This month marked three years since Haiti’s 2010 earthquake—a day none of us will ever forget. It also marks International Medical Corps’ third year in Haiti, where we have been working uninterrupted, side by side with Haitians, since just 22 hours after the earthquake hit.
With your support, International Medical Corps has accomplished an enormous amount over the past three years. During the initial emergency response, we deployed more than 400 medical volunteers to provide critical care for hundreds of thousands of Haitians. Subsequently, we established a network of primary health care clinics in and around earthquake-affected areas and launched programs in mental health, nutrition, child protection, early childhood development, water and sanitation, disaster risk reduction, emergency medicine development, and cholera prevention and response.
International Medical Corps was one of the first responders to Haiti’s cholera outbreak in October 2010, rolling out a network of 10 cholera treatment centers that provided lifesaving cholera care for more than 33,215 cholera patients. We also ran an emergency medicine development program at Port-au-Prince's General Hospital that trained more than 300 Haitian physicians and nurses in nearly every component of emergency care delivery.
In late October 2012, Hurricane Sandy wreaked further havoc on the fragile island nation, killing at least 54, leaving over 200,000 homeless, and causing extensive flooding and damage. Diarrheal disease, cholera and food insecurity have spiked as a result of Sandy. International Medical Corps responded by adding two additional mobile medical units (MMUs) in one of the hardest hit areas, Les Cayes, to provide cholera screenings, primary health screenings, health care services and hygiene promotion.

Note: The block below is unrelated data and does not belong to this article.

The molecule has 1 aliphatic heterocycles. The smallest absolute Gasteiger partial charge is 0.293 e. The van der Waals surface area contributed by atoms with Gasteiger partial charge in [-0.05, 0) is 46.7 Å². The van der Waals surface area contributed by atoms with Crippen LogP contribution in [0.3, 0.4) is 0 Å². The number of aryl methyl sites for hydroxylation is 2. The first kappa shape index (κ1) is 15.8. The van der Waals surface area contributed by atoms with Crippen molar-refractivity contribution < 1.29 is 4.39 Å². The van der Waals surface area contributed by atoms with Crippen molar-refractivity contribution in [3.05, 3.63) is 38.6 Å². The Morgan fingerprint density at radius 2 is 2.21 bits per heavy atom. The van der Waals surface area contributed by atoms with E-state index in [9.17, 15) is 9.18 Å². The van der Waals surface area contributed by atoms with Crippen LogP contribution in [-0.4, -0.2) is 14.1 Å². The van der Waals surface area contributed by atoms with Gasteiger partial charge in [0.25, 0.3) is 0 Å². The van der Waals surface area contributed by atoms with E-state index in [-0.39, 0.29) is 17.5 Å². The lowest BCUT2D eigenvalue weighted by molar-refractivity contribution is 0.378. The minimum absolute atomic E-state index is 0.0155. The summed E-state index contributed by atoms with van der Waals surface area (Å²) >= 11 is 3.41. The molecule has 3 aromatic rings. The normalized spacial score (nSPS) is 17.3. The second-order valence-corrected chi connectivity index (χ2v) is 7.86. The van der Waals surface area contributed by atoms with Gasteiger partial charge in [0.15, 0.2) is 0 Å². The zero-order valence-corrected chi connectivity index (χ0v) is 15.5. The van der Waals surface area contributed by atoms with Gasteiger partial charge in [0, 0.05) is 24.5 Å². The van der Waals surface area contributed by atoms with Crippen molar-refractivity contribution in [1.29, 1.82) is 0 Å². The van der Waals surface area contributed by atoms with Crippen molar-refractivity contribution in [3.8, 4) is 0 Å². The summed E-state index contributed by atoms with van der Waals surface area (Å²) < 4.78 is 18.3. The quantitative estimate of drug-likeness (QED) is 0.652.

All this—three years of support for Haiti’s recovery—was made possible by you.
Today, we continue to help rebuild Haiti’s broken health infrastructure through robust training programs for local health professionals and technical assistance to the Ministry of Health, while providing cholera treatment and prevention services through MMUs in hard-to-reach remote communities in Southern Haiti. We are also working to rehabilitate the damaged Aquin District water supply system, restoring water for 94,000 vulnerable Haitians.
So thank you for helping Haiti rebuild: one day at a time for three years running and still going strong.
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Resource Development Officer